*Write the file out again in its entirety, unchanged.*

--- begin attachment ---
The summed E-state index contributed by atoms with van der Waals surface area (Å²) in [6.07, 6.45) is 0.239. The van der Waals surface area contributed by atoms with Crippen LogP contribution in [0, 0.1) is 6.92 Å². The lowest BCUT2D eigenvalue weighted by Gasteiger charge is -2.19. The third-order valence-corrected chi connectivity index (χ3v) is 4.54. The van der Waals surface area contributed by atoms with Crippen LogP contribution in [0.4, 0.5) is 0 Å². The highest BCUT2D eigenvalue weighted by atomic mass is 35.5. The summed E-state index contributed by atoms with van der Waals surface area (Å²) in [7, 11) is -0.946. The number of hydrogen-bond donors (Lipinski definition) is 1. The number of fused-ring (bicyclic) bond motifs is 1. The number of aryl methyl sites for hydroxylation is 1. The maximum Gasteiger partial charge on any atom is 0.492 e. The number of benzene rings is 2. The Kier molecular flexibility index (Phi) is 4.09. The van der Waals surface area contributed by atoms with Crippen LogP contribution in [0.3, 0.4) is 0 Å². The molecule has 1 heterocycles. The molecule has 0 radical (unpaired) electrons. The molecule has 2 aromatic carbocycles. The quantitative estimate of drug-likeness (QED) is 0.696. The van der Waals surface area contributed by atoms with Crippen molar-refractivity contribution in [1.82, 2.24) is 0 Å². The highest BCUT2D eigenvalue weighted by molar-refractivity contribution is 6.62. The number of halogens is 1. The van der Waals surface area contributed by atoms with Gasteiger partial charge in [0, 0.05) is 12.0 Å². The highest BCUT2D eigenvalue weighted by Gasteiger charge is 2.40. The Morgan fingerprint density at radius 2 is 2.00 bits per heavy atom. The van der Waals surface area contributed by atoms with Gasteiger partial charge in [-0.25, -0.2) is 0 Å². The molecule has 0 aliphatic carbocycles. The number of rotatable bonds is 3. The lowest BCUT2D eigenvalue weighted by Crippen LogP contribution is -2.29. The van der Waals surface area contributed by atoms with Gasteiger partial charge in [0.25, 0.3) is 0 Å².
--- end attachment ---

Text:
The summed E-state index contributed by atoms with van der Waals surface area (Å²) in [6.07, 6.45) is 0.239. The van der Waals surface area contributed by atoms with Crippen LogP contribution in [0, 0.1) is 6.92 Å². The lowest BCUT2D eigenvalue weighted by Gasteiger charge is -2.19. The third-order valence-corrected chi connectivity index (χ3v) is 4.54. The van der Waals surface area contributed by atoms with Crippen LogP contribution in [0.4, 0.5) is 0 Å². The highest BCUT2D eigenvalue weighted by atomic mass is 35.5. The summed E-state index contributed by atoms with van der Waals surface area (Å²) in [7, 11) is -0.946. The number of hydrogen-bond donors (Lipinski definition) is 1. The number of fused-ring (bicyclic) bond motifs is 1. The number of aryl methyl sites for hydroxylation is 1. The maximum Gasteiger partial charge on any atom is 0.492 e. The number of benzene rings is 2. The Kier molecular flexibility index (Phi) is 4.09. The van der Waals surface area contributed by atoms with Crippen LogP contribution in [0.3, 0.4) is 0 Å². The molecule has 1 heterocycles. The molecule has 0 radical (unpaired) electrons. The molecule has 2 aromatic carbocycles. The quantitative estimate of drug-likeness (QED) is 0.696. The van der Waals surface area contributed by atoms with Crippen molar-refractivity contribution in [1.82, 2.24) is 0 Å². The highest BCUT2D eigenvalue weighted by molar-refractivity contribution is 6.62. The number of halogens is 1. The van der Waals surface area contributed by atoms with Gasteiger partial charge in [0, 0.05) is 12.0 Å². The highest BCUT2D eigenvalue weighted by Gasteiger charge is 2.40. The Morgan fingerprint density at radius 2 is 2.00 bits per heavy atom. The van der Waals surface area contributed by atoms with Gasteiger partial charge in [-0.25, -0.2) is 0 Å². The molecule has 0 aliphatic carbocycles. The number of rotatable bonds is 3. The lowest BCUT2D eigenvalue weighted by Crippen LogP contribution is -2.29. The van der Waals surface area contributed by atoms with Gasteiger partial charge in [0.25, 0.3) is 0 Å².